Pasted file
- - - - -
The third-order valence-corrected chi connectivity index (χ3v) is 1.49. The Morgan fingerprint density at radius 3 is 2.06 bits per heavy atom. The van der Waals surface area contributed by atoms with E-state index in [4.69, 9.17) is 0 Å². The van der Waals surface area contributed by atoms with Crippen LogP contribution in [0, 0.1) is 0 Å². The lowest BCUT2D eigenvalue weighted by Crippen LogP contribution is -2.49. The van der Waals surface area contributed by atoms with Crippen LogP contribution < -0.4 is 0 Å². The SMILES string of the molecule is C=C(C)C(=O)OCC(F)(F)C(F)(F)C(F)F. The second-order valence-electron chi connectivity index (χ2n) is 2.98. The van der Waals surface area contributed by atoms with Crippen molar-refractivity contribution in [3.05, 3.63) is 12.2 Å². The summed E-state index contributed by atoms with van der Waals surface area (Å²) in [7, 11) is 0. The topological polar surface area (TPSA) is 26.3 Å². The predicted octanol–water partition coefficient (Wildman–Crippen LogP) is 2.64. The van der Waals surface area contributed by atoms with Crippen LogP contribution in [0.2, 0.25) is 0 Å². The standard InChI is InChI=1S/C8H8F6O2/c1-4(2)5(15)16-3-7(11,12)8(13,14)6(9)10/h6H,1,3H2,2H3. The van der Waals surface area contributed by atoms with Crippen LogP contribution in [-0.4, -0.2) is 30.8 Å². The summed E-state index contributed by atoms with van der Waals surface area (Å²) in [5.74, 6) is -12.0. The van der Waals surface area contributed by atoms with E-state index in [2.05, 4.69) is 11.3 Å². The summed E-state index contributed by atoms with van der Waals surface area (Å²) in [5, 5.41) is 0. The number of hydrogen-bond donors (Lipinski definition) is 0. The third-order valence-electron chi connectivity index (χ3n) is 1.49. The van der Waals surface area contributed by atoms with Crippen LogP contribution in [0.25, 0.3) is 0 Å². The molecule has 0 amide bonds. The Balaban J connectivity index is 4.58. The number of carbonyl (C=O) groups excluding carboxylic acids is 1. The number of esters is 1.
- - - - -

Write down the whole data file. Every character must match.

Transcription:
The third-order valence-corrected chi connectivity index (χ3v) is 1.49. The Morgan fingerprint density at radius 3 is 2.06 bits per heavy atom. The van der Waals surface area contributed by atoms with E-state index in [4.69, 9.17) is 0 Å². The van der Waals surface area contributed by atoms with Crippen LogP contribution in [0, 0.1) is 0 Å². The lowest BCUT2D eigenvalue weighted by Crippen LogP contribution is -2.49. The van der Waals surface area contributed by atoms with Crippen LogP contribution < -0.4 is 0 Å². The SMILES string of the molecule is C=C(C)C(=O)OCC(F)(F)C(F)(F)C(F)F. The second-order valence-electron chi connectivity index (χ2n) is 2.98. The van der Waals surface area contributed by atoms with Crippen molar-refractivity contribution in [3.05, 3.63) is 12.2 Å². The summed E-state index contributed by atoms with van der Waals surface area (Å²) in [7, 11) is 0. The topological polar surface area (TPSA) is 26.3 Å². The predicted octanol–water partition coefficient (Wildman–Crippen LogP) is 2.64. The van der Waals surface area contributed by atoms with Crippen LogP contribution in [0.2, 0.25) is 0 Å². The standard InChI is InChI=1S/C8H8F6O2/c1-4(2)5(15)16-3-7(11,12)8(13,14)6(9)10/h6H,1,3H2,2H3. The van der Waals surface area contributed by atoms with Crippen LogP contribution in [-0.4, -0.2) is 30.8 Å². The summed E-state index contributed by atoms with van der Waals surface area (Å²) in [5.74, 6) is -12.0. The van der Waals surface area contributed by atoms with E-state index in [2.05, 4.69) is 11.3 Å². The summed E-state index contributed by atoms with van der Waals surface area (Å²) in [5, 5.41) is 0. The number of hydrogen-bond donors (Lipinski definition) is 0. The third-order valence-electron chi connectivity index (χ3n) is 1.49. The van der Waals surface area contributed by atoms with Crippen LogP contribution in [0.25, 0.3) is 0 Å². The molecule has 0 amide bonds. The Balaban J connectivity index is 4.58. The number of carbonyl (C=O) groups excluding carboxylic acids is 1. The number of esters is 1.